Review of environmental effects and treatment of runoff from storage and handling of wood

Asa Hedmark, Miklas Scholz

Research output: Contribution to journalLiterature reviewpeer-review

Abstract

This review paper summarises the environmental effects of runoff from wood handling sites including log yards. The characteristics of site runoff and the corresponding effects on the receiving watercourses are presented for worldwide case studies, highlighting the urgent need to address the water pollution problem associated with the wood industry. The methods used to reduce the negative environmental impact of the runoff, such as constructed wetlands, soil infiltration and chemical oxidation, are evaluated. The principal environmental problem of runoff is usually the high concentration of organic substances originating from the wood and bark, some of which are toxic to aquatic life. Phosphorus is also a problem according to some studies. The toxicity of the runoff varies greatly, and depends on the species of tree stored, the amount of water the wood has been in contact with and the degree of runoff treatment. (C) 2007 Elsevier Ltd. All rights reserved.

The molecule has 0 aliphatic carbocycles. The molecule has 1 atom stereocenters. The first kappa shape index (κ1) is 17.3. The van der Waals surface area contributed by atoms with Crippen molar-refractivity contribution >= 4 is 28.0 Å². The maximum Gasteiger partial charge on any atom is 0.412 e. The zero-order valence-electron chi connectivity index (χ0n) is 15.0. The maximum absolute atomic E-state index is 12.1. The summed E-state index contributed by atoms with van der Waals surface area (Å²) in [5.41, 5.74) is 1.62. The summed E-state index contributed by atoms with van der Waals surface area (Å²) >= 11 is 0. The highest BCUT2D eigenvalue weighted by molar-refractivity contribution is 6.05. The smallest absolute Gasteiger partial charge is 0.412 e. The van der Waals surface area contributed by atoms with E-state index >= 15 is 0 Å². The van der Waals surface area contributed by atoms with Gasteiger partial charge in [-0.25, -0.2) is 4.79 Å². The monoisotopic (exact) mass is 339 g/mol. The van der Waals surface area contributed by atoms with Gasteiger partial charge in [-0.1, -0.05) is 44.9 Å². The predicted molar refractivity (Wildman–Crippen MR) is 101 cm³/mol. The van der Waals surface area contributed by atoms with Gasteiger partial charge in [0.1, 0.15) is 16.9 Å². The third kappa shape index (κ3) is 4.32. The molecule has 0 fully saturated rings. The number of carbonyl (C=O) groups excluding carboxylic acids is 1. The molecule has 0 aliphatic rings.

Original languageEnglish
Pages (from-to)5997-6009
Number of pages13
JournalBioresource technology
Volume99
Issue number14
DOIs
Publication statusPublished - Sep 2008

Keywords

  • constructed wetland
  • log yard
  • receiving watercourse
  • runoff
  • wood industry
  • PAPER-MILL EFFLUENTS
  • SPRINKLED SOFTWOOD TIMBER
  • WOODWASTE LEACHATE
  • CONSTRUCTED WETLANDS
  • WASTE-WATER
  • STORMWATER RUNOFF
  • PRETREATED PULP
  • AQUATIC LIFE
  • WET STORAGE
  • YARD RUNOFF

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